FIG. 5 is a larger-scale sectional view of a suction device for locking the inner hemisphere in relation to the outer sphere during the boarding or alighting of passengers.
FIG. 6 is a perspective view of a sphere placed on a boarding jack, and
FIG. 7 is a detail of the system for rotating the sphere in relation to the boarding jack.
In the various drawings, like references denote like parts.
As illustrated, the fun-fair vehicle capable of rolling on itself and floating on water comprises an inner hemisphere or car 1 inside an outer sphere 11. The car is mounted to roll inside the sphere 11 by means of rollers 2 which have a tread of Teflon or some similar non-scratch material. In this embodiment, the car contains six seats 14 provided with safety belts 13. Access corridors 15 are provided between the seats 14.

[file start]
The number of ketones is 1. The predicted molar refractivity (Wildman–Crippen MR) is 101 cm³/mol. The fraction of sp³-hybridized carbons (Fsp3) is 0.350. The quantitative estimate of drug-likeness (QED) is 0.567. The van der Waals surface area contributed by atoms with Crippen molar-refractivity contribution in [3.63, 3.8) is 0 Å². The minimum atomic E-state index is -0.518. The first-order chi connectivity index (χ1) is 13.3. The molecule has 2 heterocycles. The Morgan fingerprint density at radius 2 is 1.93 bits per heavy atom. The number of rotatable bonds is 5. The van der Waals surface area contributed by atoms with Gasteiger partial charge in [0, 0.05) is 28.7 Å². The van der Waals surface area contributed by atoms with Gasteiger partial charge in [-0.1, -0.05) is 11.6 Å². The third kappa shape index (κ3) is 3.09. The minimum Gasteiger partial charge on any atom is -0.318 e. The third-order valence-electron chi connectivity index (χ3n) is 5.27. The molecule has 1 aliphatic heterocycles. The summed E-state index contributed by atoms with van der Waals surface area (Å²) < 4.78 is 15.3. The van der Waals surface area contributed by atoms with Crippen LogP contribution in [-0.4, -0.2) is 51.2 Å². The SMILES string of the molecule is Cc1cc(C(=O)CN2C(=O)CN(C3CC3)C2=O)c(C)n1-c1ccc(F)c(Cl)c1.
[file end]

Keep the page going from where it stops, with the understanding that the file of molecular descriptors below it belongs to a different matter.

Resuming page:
When the outer sphere 11 rotates on itself, the car 1 rolls inside the same and retains a horizontal attitude because of the weight of the passengers. The weight of the car can be increased if necessary, e.g. by means of a cast-iron frame. A foot control 7 provided with a compensating spring 17 enables a brake to be actuated on the rollers 2. In this way the car 1 can follow the rotation of the outer sphere 11 and, if necessary, perform a complete revolution on itself with the passengers therein. As it rotates in a vertical or other plane, car 1 can therefore loop the loop or perform some other rotation in any plane. This movement stops as soon as the control 7 is released, the car 1 then starting to roll inside the sphere 11 again. A sucker 16 enables the car 1 to be secured inside the sphere 11 more particularly during boarding or alighting of the passengers.